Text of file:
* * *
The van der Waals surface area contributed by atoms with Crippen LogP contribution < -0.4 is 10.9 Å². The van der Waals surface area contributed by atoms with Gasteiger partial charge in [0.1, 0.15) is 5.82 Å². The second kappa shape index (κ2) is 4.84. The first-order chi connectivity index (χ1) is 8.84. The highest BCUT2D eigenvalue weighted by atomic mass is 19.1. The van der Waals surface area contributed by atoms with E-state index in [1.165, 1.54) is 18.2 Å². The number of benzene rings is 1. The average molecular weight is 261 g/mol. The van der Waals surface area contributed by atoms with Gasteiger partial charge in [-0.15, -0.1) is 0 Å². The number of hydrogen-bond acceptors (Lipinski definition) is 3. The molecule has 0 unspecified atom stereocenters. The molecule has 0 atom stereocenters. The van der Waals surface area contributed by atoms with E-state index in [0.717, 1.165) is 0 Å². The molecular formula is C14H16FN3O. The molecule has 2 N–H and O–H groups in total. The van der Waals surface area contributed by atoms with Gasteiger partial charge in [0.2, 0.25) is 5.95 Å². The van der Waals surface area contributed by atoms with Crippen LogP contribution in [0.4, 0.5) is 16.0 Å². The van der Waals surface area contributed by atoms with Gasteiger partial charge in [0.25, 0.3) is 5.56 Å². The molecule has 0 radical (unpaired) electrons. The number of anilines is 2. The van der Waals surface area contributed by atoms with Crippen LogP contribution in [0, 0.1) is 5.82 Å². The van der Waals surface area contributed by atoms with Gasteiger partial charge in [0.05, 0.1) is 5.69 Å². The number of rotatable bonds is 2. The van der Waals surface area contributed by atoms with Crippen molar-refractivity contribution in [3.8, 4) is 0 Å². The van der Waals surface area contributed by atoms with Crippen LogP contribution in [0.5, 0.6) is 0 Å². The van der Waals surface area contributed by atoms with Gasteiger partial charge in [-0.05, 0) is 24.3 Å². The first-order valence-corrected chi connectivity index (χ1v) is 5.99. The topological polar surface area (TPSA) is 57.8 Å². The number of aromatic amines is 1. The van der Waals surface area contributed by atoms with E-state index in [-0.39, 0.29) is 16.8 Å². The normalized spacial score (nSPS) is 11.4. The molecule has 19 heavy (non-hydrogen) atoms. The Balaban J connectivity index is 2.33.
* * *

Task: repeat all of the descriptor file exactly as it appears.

The van der Waals surface area contributed by atoms with Crippen LogP contribution < -0.4 is 10.9 Å². The van der Waals surface area contributed by atoms with Gasteiger partial charge in [0.1, 0.15) is 5.82 Å². The second kappa shape index (κ2) is 4.84. The first-order chi connectivity index (χ1) is 8.84. The highest BCUT2D eigenvalue weighted by atomic mass is 19.1. The van der Waals surface area contributed by atoms with E-state index in [1.165, 1.54) is 18.2 Å². The number of benzene rings is 1. The average molecular weight is 261 g/mol. The van der Waals surface area contributed by atoms with Gasteiger partial charge in [-0.15, -0.1) is 0 Å². The number of hydrogen-bond acceptors (Lipinski definition) is 3. The molecule has 0 unspecified atom stereocenters. The molecule has 0 atom stereocenters. The van der Waals surface area contributed by atoms with E-state index in [0.717, 1.165) is 0 Å². The molecular formula is C14H16FN3O. The molecule has 2 N–H and O–H groups in total. The van der Waals surface area contributed by atoms with Gasteiger partial charge in [0.2, 0.25) is 5.95 Å². The van der Waals surface area contributed by atoms with Crippen LogP contribution in [0.4, 0.5) is 16.0 Å². The van der Waals surface area contributed by atoms with Gasteiger partial charge in [0.25, 0.3) is 5.56 Å². The molecule has 0 radical (unpaired) electrons. The number of anilines is 2. The van der Waals surface area contributed by atoms with Crippen LogP contribution in [0, 0.1) is 5.82 Å². The van der Waals surface area contributed by atoms with Gasteiger partial charge in [0.05, 0.1) is 5.69 Å². The number of rotatable bonds is 2. The van der Waals surface area contributed by atoms with Crippen molar-refractivity contribution in [3.8, 4) is 0 Å². The van der Waals surface area contributed by atoms with Crippen LogP contribution in [0.5, 0.6) is 0 Å². The van der Waals surface area contributed by atoms with Gasteiger partial charge in [-0.05, 0) is 24.3 Å². The first-order valence-corrected chi connectivity index (χ1v) is 5.99. The topological polar surface area (TPSA) is 57.8 Å². The number of aromatic amines is 1. The van der Waals surface area contributed by atoms with E-state index in [-0.39, 0.29) is 16.8 Å². The normalized spacial score (nSPS) is 11.4. The molecule has 19 heavy (non-hydrogen) atoms. The Balaban J connectivity index is 2.33.